minutes to 5 are equivalent. They record time using am or pm notation. They recognise what they might typically be doing at certain times and
can make a time line to show their day.

They use counting strategies and a number line or time line to work out time differences,
remembering there are 60 minutes in an hour when they bridge over the hour. For example, they
solve problems such as: The cake went in the oven at 1:35. It cooked for 40 minutes. What time did it come
out? by calculating that it is 25 minutes until 2:00; this leaves another 15 minutes, so the cake would
come out at 2:15.

Children also find information in timetables and calculate time intervals. For example, they use a TV guide to find out when programmes begin
and end and work out how long different programmes last.

Objectives Children's learning outcomes are emphasised                                         Assessment for learning
These are the prices of coconuts and bananas.

Solve one-step and two-step problems involving numbers, money
or measures, including time; choose and carry out appropriate
calculations, using calculator methods where appropriate

I can work out how to solve problems with one or two steps
I can solve problems using measurements                                 Josh buys one coconut and half a kilogram of bananas. How much does he
I can choose what calculation to work out and I can decide whether a    spend altogether?
calculator will help me                                                 Explain what you did to get your answer.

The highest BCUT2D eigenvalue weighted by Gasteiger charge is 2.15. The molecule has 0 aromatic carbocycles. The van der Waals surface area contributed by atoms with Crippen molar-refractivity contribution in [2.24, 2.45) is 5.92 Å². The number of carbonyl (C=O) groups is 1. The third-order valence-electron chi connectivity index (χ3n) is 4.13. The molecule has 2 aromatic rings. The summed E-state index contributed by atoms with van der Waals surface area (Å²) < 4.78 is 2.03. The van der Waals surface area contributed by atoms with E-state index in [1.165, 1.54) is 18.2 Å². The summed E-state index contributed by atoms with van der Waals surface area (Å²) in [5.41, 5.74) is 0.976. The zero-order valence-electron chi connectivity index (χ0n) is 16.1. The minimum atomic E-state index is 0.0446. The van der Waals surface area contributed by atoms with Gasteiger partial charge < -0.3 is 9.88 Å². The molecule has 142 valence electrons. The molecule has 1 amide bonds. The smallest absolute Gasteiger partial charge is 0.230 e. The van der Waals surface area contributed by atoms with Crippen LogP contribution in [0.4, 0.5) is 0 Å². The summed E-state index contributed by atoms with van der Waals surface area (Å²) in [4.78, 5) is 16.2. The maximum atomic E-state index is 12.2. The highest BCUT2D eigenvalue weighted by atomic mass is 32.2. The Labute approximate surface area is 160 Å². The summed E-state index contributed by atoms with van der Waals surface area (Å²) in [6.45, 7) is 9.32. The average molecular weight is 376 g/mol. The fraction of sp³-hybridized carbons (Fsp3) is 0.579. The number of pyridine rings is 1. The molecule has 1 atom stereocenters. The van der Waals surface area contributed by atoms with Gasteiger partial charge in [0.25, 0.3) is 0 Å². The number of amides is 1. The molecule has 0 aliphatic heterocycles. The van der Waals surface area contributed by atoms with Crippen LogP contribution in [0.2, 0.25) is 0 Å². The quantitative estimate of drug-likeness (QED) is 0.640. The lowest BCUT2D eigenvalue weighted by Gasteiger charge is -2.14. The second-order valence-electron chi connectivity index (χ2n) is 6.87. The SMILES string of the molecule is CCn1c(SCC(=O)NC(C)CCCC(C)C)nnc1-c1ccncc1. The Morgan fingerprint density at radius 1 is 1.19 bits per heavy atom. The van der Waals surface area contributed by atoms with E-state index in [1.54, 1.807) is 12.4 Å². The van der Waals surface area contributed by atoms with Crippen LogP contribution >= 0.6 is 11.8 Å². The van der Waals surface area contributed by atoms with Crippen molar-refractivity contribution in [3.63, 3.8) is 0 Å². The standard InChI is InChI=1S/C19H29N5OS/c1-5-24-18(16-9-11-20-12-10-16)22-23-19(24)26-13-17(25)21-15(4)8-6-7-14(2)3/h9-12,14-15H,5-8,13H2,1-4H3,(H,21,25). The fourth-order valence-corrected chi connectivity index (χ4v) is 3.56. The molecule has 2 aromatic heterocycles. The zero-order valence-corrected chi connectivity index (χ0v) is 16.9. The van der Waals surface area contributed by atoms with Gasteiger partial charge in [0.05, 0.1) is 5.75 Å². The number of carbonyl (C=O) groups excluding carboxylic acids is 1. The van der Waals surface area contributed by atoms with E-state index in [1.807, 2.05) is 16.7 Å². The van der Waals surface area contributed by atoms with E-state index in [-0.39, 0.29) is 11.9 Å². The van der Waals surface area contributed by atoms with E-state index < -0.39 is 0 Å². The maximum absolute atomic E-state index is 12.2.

How did you know what operation(s) to use?
Could you have done it in a different way? Did you use a calculator? Why/why
not?
Why do 37 + 25, 47 + 15 and 57 + 5 all give the same answer?
Add or subtract mentally pairs of two-digit whole numbers (e.g. 47      What strategies would you use to work out the answers to these calculations:
+ 58, 91 - 35)                                                          37 + 48, 81 − 36? Could you use a different method? How could you check that
I can use mental addition and subtraction to help me solve problems

Lisa places a counter on square D4.

Recognise horizontal and vertical lines; use the eight compass
points to describe direction; describe and identify the position of a
square on a grid of squares

I know when a line is horizontal or vertical
I can describe the position of a square on a grid of squares

She moves it 2 squares east and 3 squares south. Write the position of the
square she moves it to.
Objectives Children's learning outcomes are emphasised                                            Assessment for learning
Estimate the weight of this bag of potatoes. And of this tin of beans.
Which units would you use to measure the weight of an egg?
A centimetres
Choose and use standard metric units and their abbreviations                B millilitres